Traditional Japanese carpenters construct entire houses entirely out of wood, trimming the parts to fit together as tightly as if they had grown that way. Such severe joinery is without a doubt the truest measure of a woodworker’s ability: if you don’t perform it precisely, the temple will fall.
While each of these woodworking techniques and tools vary in required expertise, the fact that it has proven efficient over the years means that any furniture made with them is guaranteed to last a good while.
That said, here are four Japanese woodworking techniques to leave you in awe:
1. Dovetail Joinery
This connection is separated into sections by tails and pins that connect and interlock, providing an alternative to additional screws and bolts. Cabinet makers and carpenters have embraced these joints for their elegant, clean appearance; they are frequently employed to produce a set of drawers or to construct the furniture base at the corners.
2. Sampo Zashi
The Sampo-Zashi was a confluence of previous woodworking joinery techniques, integrating the straightforward usefulness of the Dovetail with the precision and complexity of the Mortise and Tenon connection. The junction required perfect perfection in measurements, requiring wood pieces to be combined into a one post with precise millimeter dimensions and then fastened and kept together with wooden pegs.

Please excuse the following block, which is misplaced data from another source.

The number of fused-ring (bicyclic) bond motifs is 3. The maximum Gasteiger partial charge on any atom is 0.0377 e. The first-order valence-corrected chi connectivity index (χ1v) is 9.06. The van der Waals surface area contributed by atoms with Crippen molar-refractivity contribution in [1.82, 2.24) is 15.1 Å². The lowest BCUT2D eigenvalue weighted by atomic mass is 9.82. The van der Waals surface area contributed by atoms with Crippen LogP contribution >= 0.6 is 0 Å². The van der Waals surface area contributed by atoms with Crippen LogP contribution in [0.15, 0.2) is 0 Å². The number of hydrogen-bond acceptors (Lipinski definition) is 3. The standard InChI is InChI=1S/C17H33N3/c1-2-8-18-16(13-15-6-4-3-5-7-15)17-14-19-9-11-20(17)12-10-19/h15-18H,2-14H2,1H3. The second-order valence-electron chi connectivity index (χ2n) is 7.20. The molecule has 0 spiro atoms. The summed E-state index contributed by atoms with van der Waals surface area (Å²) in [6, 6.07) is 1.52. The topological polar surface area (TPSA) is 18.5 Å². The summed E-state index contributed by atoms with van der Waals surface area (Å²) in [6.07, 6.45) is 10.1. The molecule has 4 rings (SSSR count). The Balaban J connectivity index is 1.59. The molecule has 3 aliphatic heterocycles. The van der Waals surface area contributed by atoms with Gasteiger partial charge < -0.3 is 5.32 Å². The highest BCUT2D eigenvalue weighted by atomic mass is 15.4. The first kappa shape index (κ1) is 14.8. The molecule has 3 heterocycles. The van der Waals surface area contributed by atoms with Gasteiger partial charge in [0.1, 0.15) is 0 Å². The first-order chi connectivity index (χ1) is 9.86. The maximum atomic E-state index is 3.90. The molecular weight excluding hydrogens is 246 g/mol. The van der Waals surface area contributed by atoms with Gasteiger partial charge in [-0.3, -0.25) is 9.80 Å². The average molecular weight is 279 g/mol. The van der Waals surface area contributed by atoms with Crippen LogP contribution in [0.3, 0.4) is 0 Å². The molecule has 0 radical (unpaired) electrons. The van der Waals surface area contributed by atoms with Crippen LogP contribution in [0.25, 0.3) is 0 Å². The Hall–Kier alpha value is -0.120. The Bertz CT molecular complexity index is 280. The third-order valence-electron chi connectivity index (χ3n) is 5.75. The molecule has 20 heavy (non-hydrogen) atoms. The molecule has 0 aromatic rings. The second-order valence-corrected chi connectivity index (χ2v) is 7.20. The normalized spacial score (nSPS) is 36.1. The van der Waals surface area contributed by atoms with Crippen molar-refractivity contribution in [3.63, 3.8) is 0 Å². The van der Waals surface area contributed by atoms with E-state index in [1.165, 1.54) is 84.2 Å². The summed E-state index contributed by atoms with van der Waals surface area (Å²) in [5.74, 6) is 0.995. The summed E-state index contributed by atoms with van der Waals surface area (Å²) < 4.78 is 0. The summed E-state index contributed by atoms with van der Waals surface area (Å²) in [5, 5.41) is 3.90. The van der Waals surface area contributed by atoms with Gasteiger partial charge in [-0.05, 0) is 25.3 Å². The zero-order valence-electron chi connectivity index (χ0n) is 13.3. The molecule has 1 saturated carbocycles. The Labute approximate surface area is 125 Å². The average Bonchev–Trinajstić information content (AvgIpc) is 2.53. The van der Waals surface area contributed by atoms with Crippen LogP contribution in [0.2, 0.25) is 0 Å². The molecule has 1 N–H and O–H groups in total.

3. Mortise and Tenon
This technique is considered a woodworking industry standard that has been used in worldwide woodworking techniques for centuries. The concept works similarly to a jigsaw puzzle that must be put together. Mortise, which translates as “hole,” and Tenon, which translates as “thing-designed-to-fill-said-hole,” should give you an indication of how this joint will be constructed.
When creating furniture, these joints work to be more visually attractive than just inserting a few nails through the wood, giving the finished product a simpler appearance but a more complicated design on the inside.
4. Twin Tenon
On the other hand, twin tenon joints work as they are named. They consist of two tenons adjacent to one another. They are best utilized to increase the strength of a single tenon joint to sustain a bigger weight. The haunched variant is designed to prevent the wood from twisting and includes an additional piece of wood half the mortise length at the end of the Tenon